It is classified in:
- Acute bronchitis: When symptoms are present for a short period of time.
- Chronic bronchitis: It is a prolonged condition, with persistent cough with phlegm for a minimum of three months.
Like bronchiolitis, bronchitis also usually starts after a cold or flu process that begins in the upper respiratory tract. It is also mostly caused by viruses or non-infectious (allergic) inflammation.
It is characterized by a sudden or rapid onset of symptoms such as cough (often with phlegm that may be clear, yellow or green), tightness or pain in the chest, rapid and wheezing (with noise), fever, shortness of breath, tiredness or fatigue.
What can we do at home to relieve symptoms?
- Preventive measures to avoid bronchitis or bronchiolitis: Most cases of bronchiolitis cannot be prevented, since the causative viruses are very common, but we can always try to avoid the spread of viruses with simple acts such as:
- Wash your hands frequently, especially if we come from public settings.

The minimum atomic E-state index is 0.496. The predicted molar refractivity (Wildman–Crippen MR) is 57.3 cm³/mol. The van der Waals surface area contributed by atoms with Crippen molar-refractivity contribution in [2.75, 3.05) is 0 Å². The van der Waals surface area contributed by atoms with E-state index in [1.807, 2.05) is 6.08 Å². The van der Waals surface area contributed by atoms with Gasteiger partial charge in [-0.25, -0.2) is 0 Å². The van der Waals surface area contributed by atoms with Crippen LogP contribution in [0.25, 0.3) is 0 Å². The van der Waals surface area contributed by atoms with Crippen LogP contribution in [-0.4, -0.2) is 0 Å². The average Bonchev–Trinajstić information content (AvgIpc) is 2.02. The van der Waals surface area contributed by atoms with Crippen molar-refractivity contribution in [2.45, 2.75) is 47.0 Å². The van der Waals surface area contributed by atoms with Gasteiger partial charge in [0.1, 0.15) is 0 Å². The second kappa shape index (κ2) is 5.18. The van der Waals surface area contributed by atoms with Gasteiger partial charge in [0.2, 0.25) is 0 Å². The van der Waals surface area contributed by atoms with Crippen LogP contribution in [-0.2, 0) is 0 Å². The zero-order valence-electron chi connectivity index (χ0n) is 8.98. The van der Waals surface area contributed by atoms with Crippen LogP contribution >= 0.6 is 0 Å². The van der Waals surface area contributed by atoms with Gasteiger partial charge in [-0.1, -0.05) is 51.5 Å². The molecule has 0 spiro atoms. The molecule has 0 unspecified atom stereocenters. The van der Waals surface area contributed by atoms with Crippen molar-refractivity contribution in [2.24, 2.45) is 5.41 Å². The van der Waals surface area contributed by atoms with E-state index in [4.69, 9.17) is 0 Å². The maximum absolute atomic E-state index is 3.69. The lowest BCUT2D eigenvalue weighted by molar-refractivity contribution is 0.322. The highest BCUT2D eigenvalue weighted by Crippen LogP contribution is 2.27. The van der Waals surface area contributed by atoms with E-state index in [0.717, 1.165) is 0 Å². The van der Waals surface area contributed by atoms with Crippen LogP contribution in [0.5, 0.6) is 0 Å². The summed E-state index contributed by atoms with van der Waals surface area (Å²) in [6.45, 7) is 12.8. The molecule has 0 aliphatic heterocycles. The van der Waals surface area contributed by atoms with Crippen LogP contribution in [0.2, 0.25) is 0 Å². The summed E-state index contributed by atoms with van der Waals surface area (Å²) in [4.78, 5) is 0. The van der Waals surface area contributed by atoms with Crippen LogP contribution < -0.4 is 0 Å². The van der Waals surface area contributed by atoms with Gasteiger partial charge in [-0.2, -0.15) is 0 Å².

- If you are a child prone to colds, avoid contact with people with flu or cold.
- Try to avoid the exchange of glasses, pacifiers or children's toys with a cold.
- Avoid stuffy, unventilated or smoky spaces.
- Promote breastfeeding.
- Use disposable tissues.
- Ventilate the house daily.
- Teach from a young age to cover their mouths when coughing with the inside of the elbow and not with the hand.
- Measures during bronchitis or bronchiolitis:
- Do nasal washes (link link article), especially before eating or going to sleep.
- Increase the fluid intake to help fluidize the mucus and hydrate the child because between the secretions and fever they lose a lot of fluid.
- Place the mattress with a slight inclination (the highest head) to facilitate breathing and thus rest better.
- Ventilate the different rooms of the house, avoid stuffy spaces with tobacco smoke, since they worsen the pathology.